<s:Body>

                <CreatePinResponse xmlns="http://tempuri.org/">

                     <CreatePinResult>195400</CreatePinResult>

                </CreatePinResponse>

           </s:Body>

</s:Envelope>

In your sample you have a "MIS" namespace... My request is a bit different, there is no "MIS" prefix, just the namespace for the CreatePin method...

I also have a header in the request... how much editing do i need to make this work? Should i consult someone with more expirience with Java since i have none?

The UserID is a dynamic param that is entered by the caller.

Thanx,

Kenan

Hi,

well, actually, implementing SOAP is not for beginners, in any programming language.

About that "mis" namespace in the body: instead of using the document.createElementNS method, you can simply create an element using document.createElement and then set its atribute using the setAttributeNS method.

Dynamic parameter: for instance, if that user input is stored in a string variable, you can simply create a new element (createElement), and then use the setTextContent method to set its value.

About the SOAP header: well, it depends on the server implementation, but I would try to send a SOAP request without it. If it's not acceptable, simply create a new element, in this case, Action, and add it to the Header element as its child node.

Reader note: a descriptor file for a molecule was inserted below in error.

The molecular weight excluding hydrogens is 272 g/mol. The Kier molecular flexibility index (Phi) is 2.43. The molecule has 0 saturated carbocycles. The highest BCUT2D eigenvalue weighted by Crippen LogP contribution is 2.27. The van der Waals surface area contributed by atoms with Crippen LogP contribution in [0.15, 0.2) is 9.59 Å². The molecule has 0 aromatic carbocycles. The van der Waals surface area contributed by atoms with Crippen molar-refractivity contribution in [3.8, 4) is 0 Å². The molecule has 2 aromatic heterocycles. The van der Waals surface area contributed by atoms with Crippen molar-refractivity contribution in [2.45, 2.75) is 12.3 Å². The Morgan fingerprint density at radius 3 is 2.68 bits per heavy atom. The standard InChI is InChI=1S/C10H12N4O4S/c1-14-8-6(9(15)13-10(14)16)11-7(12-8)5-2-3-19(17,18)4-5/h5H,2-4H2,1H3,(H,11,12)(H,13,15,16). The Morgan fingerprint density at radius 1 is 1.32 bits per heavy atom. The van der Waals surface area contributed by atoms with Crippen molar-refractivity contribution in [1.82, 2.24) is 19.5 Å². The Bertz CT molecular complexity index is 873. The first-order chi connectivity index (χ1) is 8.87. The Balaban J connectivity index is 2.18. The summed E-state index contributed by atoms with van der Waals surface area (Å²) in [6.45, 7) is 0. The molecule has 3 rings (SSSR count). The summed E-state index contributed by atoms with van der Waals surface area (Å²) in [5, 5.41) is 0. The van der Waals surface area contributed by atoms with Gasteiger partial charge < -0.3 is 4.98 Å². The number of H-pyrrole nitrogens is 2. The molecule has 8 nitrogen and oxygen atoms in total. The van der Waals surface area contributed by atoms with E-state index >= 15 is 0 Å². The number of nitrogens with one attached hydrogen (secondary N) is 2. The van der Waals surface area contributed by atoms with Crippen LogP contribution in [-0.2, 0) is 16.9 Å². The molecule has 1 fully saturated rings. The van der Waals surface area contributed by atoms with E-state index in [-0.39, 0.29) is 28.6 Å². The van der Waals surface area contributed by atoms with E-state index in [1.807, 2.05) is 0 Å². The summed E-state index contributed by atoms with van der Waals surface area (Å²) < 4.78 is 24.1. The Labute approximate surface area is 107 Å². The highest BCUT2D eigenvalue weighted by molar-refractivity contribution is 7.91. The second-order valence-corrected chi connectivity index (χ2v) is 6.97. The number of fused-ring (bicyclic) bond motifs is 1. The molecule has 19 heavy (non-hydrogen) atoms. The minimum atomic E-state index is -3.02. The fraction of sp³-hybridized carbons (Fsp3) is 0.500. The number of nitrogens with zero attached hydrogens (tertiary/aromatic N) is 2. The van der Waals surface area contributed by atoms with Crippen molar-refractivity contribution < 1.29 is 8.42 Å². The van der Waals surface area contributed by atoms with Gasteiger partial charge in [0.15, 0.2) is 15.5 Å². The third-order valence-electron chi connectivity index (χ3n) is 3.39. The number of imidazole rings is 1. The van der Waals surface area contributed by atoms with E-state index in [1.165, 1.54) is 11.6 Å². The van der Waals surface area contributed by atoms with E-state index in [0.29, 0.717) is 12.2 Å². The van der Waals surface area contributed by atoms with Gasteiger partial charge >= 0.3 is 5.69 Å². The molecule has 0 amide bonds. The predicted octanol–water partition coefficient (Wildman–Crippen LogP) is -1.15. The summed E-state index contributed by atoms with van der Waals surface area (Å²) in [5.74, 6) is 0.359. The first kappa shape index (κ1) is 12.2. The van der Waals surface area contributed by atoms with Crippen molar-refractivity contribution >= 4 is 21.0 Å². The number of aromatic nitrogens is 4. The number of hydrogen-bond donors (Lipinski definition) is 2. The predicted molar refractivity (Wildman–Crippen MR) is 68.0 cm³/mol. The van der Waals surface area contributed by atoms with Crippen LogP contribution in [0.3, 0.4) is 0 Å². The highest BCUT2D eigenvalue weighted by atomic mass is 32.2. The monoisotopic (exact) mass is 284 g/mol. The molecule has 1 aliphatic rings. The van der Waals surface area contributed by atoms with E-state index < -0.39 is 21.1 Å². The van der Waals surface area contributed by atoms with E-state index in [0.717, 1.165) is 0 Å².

Anyway, try it out in an IDE first, like Eclipse or Netbeans before you start experimenting with the UCCX.

HTH

G.

New Member

Hi G,

thanks to your help the soap client is up and working flawlessly... i modified the soap request code a bit to make it more simple where instead of build the XML element by element i include the XML source and populate the dynamic tokens. The code is added bellow. If you have any recommendations I would be happy to hear them since I am new to this.

{

java.io.StringWriter buffer = new java.io.StringWriter();

try {

  // Create the XML Source Document and insert the dynamic tokens

String xmlSource = "<s:Envelope xmlns:s='http://schemas.xmlsoap.org/soap/envelope/'><s:Header><Action s:mustUnderstand='1' xmlns='http://schemas.microsoft.com/ws/2005/05/addressing/none'>http://tempuri.org/WebService/CreatePin</Action></s:Header><s:Body><CreatePin xmlns='http://tempuri.org/'><UserID>" + JMBG + "</UserID></CreatePin></s:Body></s:Envelope>";

      javax.xml.parsers.DocumentBuilderFactory factory = javax.xml.parsers.DocumentBuilderFactory.newInstance();

      javax.xml.parsers.DocumentBuilder documentBuilder = factory.newDocumentBuilder();

      org.w3c.dom.Document document = documentBuilder.newDocument();

      // Read in the XML source Document

      java.io.StringReader reader = new java.io.StringReader(xmlSource);

      org.xml.sax.InputSource is = new org.xml.sax.InputSource(reader);

      document = documentBuilder.parse(is);